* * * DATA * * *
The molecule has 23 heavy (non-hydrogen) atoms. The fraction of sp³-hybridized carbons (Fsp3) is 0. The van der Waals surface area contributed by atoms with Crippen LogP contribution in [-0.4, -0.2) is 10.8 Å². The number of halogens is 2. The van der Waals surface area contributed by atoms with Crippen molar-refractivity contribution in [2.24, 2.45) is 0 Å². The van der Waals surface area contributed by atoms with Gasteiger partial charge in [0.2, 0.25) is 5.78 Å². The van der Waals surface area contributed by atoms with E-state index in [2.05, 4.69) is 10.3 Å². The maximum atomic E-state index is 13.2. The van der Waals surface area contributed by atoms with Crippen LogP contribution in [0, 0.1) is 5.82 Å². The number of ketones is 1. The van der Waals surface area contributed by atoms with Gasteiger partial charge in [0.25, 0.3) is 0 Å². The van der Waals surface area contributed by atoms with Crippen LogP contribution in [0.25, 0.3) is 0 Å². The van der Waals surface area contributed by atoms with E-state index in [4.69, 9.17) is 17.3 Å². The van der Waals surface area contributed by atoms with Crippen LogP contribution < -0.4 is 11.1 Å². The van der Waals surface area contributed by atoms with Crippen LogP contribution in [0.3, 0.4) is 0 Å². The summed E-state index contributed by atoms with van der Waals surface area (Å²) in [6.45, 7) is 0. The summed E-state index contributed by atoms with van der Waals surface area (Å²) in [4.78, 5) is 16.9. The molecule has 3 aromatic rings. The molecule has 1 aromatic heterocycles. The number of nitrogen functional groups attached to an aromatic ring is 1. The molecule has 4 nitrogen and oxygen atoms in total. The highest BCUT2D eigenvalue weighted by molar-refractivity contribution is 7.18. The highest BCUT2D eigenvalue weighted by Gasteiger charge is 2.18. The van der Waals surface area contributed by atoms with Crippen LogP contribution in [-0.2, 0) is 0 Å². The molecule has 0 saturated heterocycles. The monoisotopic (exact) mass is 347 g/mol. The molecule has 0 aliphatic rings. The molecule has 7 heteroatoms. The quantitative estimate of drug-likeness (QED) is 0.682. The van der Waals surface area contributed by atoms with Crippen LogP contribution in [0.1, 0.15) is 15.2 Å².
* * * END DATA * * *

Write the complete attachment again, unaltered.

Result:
The molecule has 23 heavy (non-hydrogen) atoms. The fraction of sp³-hybridized carbons (Fsp3) is 0. The van der Waals surface area contributed by atoms with Crippen LogP contribution in [-0.4, -0.2) is 10.8 Å². The number of halogens is 2. The van der Waals surface area contributed by atoms with Crippen molar-refractivity contribution in [2.24, 2.45) is 0 Å². The van der Waals surface area contributed by atoms with Gasteiger partial charge in [0.2, 0.25) is 5.78 Å². The van der Waals surface area contributed by atoms with E-state index in [2.05, 4.69) is 10.3 Å². The maximum atomic E-state index is 13.2. The van der Waals surface area contributed by atoms with Crippen LogP contribution in [0, 0.1) is 5.82 Å². The number of ketones is 1. The van der Waals surface area contributed by atoms with Gasteiger partial charge in [0.25, 0.3) is 0 Å². The van der Waals surface area contributed by atoms with Crippen LogP contribution in [0.25, 0.3) is 0 Å². The van der Waals surface area contributed by atoms with E-state index in [4.69, 9.17) is 17.3 Å². The van der Waals surface area contributed by atoms with Crippen LogP contribution < -0.4 is 11.1 Å². The van der Waals surface area contributed by atoms with Crippen LogP contribution in [0.3, 0.4) is 0 Å². The summed E-state index contributed by atoms with van der Waals surface area (Å²) in [6.45, 7) is 0. The summed E-state index contributed by atoms with van der Waals surface area (Å²) in [4.78, 5) is 16.9. The molecule has 3 aromatic rings. The molecule has 1 aromatic heterocycles. The number of nitrogen functional groups attached to an aromatic ring is 1. The molecule has 4 nitrogen and oxygen atoms in total. The highest BCUT2D eigenvalue weighted by molar-refractivity contribution is 7.18. The highest BCUT2D eigenvalue weighted by Gasteiger charge is 2.18. The van der Waals surface area contributed by atoms with Crippen LogP contribution in [-0.2, 0) is 0 Å². The molecule has 0 saturated heterocycles. The monoisotopic (exact) mass is 347 g/mol. The molecule has 0 aliphatic rings. The molecule has 7 heteroatoms. The quantitative estimate of drug-likeness (QED) is 0.682. The van der Waals surface area contributed by atoms with Crippen LogP contribution in [0.1, 0.15) is 15.2 Å².